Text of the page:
María José Miranda has recently published a new study on several Bostryx species from central western Argentina. As always, this is a thorough paper with lots of anatomical data.
The abstract reads: “The genus Bostryx Troschel, 1847 is endemic to South America, extending from Ecuador to Chile and Argentina. The southernmost Argentinian species of the genus that inhabit San Luis, San Juan and Mendoza provinces, specially the pre-Andes, Andes and Sierras Pampeanas mountain ranges, were examined. This is the first time the anatomy of Bostryx pastorei (Holmberg, 1912), Bostryx reedi (Parodiz, 1947) and Bostryx strobeli (Parodiz, 1956) has been described. Bostryx cordillerae (Strobel, 1874) is re-described regarding shell and anatomy due to new morphological data. The main differences among the species examined are based on shell characters. The distribution of Bostryx mendozanus (Strobel, 1874) and Bostryx cuyanus (Pfeiffer, 1867), other species found in this region, was also discussed”.
As she cited my publication about the subfamily Bostrycinae (Breure, 2012), I feel entitled to correct a possible misinterpretation. From her text it gives the impression that I have a very restricted view of this subfamily, leaving out all species not listed in my 2012 paper. The contrary is true. Page 3 of my paper explicitly stated that the list presented is incomplete, and further research should show which other species belong to this monophyletic clade. As the shell shape may be very misleading, which is corroborated in Miranda’s paper, I invited further research using anatomical and molecular data. Miranda’s paper is a welcome contribution to this end, although she has not presented phylogenetic data which could supplement the available data in GenBank. Hence there is room for further additions…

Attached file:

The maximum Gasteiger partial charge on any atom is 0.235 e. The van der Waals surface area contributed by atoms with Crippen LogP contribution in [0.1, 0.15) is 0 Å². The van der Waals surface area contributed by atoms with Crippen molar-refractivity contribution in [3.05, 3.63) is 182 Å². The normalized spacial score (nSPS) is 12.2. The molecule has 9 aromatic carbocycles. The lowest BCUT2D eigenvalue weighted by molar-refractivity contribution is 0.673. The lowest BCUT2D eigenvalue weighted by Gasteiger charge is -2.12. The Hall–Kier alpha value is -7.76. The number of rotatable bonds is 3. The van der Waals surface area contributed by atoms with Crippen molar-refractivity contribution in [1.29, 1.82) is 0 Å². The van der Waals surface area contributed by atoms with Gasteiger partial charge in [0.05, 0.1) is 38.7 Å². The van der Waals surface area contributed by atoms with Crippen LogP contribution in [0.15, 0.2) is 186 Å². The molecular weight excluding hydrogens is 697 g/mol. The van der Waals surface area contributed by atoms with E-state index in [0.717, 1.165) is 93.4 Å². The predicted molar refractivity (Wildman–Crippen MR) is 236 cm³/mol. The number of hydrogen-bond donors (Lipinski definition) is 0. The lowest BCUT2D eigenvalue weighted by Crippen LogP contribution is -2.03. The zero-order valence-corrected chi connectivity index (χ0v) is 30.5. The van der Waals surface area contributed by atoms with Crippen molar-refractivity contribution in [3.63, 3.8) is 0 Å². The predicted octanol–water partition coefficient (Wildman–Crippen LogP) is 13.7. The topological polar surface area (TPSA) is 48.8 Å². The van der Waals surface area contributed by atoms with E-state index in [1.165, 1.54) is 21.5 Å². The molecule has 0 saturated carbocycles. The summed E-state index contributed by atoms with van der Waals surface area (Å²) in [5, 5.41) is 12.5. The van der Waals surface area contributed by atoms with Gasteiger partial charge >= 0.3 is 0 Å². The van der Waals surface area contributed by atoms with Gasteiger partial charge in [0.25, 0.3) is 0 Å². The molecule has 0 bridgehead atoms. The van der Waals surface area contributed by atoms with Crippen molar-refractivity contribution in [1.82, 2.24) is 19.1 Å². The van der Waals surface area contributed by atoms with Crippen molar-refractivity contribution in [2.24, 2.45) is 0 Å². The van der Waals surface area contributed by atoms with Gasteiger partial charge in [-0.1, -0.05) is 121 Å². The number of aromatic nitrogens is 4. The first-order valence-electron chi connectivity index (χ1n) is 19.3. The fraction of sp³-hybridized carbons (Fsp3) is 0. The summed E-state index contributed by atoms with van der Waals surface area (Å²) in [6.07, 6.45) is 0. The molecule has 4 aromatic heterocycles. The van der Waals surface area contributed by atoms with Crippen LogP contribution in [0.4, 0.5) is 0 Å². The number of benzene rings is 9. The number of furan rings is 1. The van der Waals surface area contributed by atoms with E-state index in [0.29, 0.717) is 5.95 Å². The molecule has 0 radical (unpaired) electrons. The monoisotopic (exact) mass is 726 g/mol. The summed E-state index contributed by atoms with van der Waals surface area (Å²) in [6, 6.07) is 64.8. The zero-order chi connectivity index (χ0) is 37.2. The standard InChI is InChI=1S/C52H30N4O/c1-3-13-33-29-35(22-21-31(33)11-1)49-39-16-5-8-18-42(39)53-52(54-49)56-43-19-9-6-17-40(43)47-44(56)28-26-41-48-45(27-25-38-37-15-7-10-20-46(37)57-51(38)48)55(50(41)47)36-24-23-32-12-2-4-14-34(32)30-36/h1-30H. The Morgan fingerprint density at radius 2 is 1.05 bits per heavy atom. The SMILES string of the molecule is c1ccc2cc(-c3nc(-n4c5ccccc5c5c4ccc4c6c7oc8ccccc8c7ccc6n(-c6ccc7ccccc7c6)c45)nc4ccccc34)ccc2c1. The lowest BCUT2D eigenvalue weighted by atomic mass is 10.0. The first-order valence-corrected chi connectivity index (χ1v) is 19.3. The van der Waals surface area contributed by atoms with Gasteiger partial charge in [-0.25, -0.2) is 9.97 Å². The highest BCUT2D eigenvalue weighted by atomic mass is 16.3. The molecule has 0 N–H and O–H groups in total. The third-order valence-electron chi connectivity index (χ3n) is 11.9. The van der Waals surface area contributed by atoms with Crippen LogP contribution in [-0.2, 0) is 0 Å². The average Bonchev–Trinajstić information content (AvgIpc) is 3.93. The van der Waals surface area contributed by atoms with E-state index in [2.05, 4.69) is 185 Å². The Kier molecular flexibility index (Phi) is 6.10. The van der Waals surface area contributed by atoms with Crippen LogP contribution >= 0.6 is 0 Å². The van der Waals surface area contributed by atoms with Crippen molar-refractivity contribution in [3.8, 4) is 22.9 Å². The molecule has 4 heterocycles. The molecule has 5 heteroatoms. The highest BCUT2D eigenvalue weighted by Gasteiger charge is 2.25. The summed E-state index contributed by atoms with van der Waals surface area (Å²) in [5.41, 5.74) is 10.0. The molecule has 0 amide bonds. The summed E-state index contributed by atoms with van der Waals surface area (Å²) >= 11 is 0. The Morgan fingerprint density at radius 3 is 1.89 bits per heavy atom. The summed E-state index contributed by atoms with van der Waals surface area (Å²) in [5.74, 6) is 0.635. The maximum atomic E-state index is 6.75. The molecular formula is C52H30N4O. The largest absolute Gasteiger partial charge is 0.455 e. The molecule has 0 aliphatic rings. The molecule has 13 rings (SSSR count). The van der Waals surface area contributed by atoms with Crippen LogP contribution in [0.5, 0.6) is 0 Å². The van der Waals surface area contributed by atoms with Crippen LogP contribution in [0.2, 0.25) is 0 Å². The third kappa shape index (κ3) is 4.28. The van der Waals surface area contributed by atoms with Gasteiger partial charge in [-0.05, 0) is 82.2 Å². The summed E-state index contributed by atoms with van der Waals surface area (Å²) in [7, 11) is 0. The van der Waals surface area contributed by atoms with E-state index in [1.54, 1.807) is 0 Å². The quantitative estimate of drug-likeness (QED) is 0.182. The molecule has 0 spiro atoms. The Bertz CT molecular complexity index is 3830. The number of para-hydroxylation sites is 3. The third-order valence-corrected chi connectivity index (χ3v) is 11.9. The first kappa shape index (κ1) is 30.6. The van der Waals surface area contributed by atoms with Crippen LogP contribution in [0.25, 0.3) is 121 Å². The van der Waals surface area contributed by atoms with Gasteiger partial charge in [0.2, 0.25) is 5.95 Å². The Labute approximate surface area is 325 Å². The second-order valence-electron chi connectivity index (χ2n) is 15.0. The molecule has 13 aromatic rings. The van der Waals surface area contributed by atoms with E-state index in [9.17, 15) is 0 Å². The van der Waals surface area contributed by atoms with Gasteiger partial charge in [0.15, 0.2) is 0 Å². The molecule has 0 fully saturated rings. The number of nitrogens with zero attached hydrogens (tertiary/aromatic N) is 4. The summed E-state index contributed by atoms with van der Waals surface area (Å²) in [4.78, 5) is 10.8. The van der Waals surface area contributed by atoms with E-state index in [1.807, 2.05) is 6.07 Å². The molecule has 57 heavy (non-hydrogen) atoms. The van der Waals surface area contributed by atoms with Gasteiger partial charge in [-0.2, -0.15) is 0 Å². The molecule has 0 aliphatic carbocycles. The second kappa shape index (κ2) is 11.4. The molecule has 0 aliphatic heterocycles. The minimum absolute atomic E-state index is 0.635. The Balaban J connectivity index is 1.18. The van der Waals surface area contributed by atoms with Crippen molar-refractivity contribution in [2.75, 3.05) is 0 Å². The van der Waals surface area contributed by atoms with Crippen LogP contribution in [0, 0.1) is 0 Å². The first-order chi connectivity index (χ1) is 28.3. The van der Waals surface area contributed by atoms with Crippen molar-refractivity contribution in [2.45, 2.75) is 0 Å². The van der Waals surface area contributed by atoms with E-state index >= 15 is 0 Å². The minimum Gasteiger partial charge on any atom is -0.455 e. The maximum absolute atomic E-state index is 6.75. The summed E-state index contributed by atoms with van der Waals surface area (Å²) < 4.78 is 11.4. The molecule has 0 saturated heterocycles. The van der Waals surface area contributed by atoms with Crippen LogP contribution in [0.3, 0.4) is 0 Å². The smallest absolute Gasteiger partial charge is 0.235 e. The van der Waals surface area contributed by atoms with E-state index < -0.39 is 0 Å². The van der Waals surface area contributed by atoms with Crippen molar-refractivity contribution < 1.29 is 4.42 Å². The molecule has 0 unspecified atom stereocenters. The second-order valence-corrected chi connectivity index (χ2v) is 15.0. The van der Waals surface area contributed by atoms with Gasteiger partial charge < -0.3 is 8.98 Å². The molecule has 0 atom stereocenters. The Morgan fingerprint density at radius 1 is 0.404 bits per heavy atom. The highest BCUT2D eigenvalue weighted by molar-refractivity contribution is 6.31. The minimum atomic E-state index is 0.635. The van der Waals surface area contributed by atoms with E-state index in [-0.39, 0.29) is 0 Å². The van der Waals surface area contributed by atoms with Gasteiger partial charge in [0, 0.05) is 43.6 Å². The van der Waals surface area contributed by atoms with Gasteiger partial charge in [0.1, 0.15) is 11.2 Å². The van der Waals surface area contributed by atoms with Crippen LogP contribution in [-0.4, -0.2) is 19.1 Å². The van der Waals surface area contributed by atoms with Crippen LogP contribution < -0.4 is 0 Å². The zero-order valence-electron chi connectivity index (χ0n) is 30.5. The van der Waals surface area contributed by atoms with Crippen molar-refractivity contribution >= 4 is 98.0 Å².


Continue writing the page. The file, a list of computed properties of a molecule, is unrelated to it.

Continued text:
Breure, A.S.H., 2012. The status of the genus Bostryx Troschel, 1847, with description of a new subfamily (Mollusca, Gastropoda, Bulimulidae). – ZooKeys 216: 1-3.
Miranda, M.J., 2015. The genus Bosoryx in central western Argentina: anatomical and distributional description of four of its southernmost species (Gastropoda, Bulimulidae). – Iheringia, Zoologia 105: 484–498.